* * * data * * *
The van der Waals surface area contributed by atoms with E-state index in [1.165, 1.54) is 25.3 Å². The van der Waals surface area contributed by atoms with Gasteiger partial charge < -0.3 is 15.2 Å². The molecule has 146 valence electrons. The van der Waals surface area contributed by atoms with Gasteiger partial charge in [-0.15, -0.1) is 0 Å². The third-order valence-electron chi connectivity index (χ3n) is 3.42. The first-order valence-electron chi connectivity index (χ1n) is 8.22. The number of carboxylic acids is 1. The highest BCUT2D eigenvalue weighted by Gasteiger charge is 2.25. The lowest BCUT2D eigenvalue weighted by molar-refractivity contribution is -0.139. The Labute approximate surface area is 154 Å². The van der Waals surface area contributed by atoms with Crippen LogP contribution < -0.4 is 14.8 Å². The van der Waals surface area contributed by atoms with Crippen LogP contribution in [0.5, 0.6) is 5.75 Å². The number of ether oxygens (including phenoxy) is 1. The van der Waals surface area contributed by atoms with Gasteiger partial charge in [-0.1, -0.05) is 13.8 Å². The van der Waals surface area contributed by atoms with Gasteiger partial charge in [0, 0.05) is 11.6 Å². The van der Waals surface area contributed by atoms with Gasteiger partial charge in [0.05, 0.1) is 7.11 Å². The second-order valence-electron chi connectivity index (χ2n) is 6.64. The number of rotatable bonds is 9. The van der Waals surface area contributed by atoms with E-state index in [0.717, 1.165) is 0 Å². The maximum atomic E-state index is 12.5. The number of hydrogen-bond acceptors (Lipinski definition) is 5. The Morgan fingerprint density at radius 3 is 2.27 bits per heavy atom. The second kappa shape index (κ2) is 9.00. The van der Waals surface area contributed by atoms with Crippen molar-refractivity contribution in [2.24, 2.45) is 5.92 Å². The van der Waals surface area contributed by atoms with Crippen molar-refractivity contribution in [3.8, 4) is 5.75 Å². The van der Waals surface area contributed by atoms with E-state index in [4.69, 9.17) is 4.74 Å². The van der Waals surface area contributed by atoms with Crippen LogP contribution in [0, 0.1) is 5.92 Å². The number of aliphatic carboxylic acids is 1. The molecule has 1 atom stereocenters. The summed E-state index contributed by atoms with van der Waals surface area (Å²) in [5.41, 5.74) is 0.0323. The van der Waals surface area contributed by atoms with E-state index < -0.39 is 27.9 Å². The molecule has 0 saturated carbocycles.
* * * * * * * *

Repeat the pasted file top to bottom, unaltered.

The van der Waals surface area contributed by atoms with E-state index in [1.165, 1.54) is 25.3 Å². The van der Waals surface area contributed by atoms with Gasteiger partial charge < -0.3 is 15.2 Å². The molecule has 146 valence electrons. The van der Waals surface area contributed by atoms with Gasteiger partial charge in [-0.15, -0.1) is 0 Å². The third-order valence-electron chi connectivity index (χ3n) is 3.42. The first-order valence-electron chi connectivity index (χ1n) is 8.22. The number of carboxylic acids is 1. The highest BCUT2D eigenvalue weighted by Gasteiger charge is 2.25. The lowest BCUT2D eigenvalue weighted by molar-refractivity contribution is -0.139. The Labute approximate surface area is 154 Å². The van der Waals surface area contributed by atoms with Crippen LogP contribution < -0.4 is 14.8 Å². The van der Waals surface area contributed by atoms with Crippen LogP contribution in [0.5, 0.6) is 5.75 Å². The number of ether oxygens (including phenoxy) is 1. The van der Waals surface area contributed by atoms with Gasteiger partial charge in [-0.1, -0.05) is 13.8 Å². The van der Waals surface area contributed by atoms with Gasteiger partial charge in [0, 0.05) is 11.6 Å². The van der Waals surface area contributed by atoms with Gasteiger partial charge in [0.05, 0.1) is 7.11 Å². The second-order valence-electron chi connectivity index (χ2n) is 6.64. The number of rotatable bonds is 9. The van der Waals surface area contributed by atoms with E-state index in [0.717, 1.165) is 0 Å². The maximum atomic E-state index is 12.5. The number of hydrogen-bond acceptors (Lipinski definition) is 5. The Morgan fingerprint density at radius 3 is 2.27 bits per heavy atom. The second kappa shape index (κ2) is 9.00. The van der Waals surface area contributed by atoms with Crippen molar-refractivity contribution in [2.24, 2.45) is 5.92 Å². The van der Waals surface area contributed by atoms with Crippen molar-refractivity contribution in [3.8, 4) is 5.75 Å². The van der Waals surface area contributed by atoms with E-state index in [4.69, 9.17) is 4.74 Å². The van der Waals surface area contributed by atoms with Crippen LogP contribution in [0, 0.1) is 5.92 Å². The number of aliphatic carboxylic acids is 1. The molecule has 1 atom stereocenters. The summed E-state index contributed by atoms with van der Waals surface area (Å²) in [5.41, 5.74) is 0.0323. The van der Waals surface area contributed by atoms with E-state index < -0.39 is 27.9 Å². The molecule has 0 saturated carbocycles.